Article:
Silk Road Mastermind Ross Ulbricht Sentenced To Life In Prison

by Tim Cushing
Techdirt
May. 29, 2015

Ross Ulbricht, the man behind the darkweb drug marketplace known as the Silk Road, has just been sentenced to more imprisonment than he has actual lives: two life sentences and "max sentences on all other charges." In addition, the government has chosen to hold him financially culpable for every single transaction that occurred at the Silk Road -- a fine of $184 million -- $166 million of which it has already recouped through the auction of seized Bitcoins.

Ulbricht had argued for leniency, arguing his online market "reduced harm" by moving the sale of drugs off the street. This argument was greeted with contempt by the presiding judge, who called Ulbricht's actions "thoughtful and calculated" and Ulbricht no different than a "dangerous dealer" pushing drugs in the Bronx. She also dismissed his argument as a "privileged fantasy," stating "There's no way Silk Road could reasonably be expected to reduce violence."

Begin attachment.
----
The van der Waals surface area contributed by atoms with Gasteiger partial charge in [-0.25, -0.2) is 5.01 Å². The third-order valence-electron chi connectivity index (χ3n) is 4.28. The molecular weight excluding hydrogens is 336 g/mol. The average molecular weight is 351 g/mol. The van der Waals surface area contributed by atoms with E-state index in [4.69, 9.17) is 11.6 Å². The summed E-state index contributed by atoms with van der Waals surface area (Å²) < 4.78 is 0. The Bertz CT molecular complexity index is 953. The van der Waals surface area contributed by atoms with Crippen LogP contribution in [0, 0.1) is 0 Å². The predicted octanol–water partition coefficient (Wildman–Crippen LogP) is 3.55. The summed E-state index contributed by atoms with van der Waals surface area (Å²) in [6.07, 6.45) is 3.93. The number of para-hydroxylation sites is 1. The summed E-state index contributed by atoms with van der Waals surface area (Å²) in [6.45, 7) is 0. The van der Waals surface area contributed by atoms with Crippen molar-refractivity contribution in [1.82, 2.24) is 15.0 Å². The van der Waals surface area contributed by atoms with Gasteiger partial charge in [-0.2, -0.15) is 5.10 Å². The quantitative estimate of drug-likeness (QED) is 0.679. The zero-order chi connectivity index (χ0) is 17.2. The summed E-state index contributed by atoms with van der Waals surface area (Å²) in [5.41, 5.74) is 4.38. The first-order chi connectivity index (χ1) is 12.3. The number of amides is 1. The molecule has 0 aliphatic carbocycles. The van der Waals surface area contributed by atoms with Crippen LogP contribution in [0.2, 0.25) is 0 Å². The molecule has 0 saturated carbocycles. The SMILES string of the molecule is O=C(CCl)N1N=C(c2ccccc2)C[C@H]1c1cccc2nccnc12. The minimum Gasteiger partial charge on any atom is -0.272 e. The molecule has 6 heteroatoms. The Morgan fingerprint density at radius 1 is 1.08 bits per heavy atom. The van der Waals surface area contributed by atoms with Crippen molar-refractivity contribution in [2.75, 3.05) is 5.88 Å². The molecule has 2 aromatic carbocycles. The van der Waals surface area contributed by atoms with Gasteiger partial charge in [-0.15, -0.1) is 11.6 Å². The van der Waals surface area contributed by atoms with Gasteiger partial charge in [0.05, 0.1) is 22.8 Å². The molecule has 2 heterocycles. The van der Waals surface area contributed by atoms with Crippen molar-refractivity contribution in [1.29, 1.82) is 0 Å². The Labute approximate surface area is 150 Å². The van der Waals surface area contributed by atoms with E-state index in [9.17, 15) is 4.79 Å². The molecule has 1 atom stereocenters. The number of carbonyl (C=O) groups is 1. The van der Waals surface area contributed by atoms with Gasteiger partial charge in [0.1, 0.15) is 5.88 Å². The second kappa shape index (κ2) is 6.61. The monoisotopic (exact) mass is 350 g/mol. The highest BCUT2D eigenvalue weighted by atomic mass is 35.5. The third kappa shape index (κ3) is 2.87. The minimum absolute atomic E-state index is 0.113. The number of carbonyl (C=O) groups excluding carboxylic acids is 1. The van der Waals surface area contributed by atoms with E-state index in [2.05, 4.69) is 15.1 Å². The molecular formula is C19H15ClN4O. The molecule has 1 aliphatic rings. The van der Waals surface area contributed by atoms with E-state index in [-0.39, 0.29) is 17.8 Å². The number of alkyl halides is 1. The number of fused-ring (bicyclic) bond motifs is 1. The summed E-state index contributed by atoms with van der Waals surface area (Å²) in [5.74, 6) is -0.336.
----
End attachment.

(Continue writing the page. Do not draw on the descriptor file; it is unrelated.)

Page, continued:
His last-ditch attempt to rely on the kindness of the court failed just as spectacularly as most of his legal arguments during the course of the prosecution. This is how it ends (pending appeal) for The Internet's Own Drug Dealer: a maximum sentencing coda, bringing closure to a cautionary tale of darkweb exploits, nearly non-existent operational security and a government that seemed to regularly color outside the lines of normal investigative techniques. While the story is certainly colorful and with a tech edge not normally associated with drug trafficking, Ulbricht's legal fate is ultimately no different than any "dangerous Bronx drug dealer."













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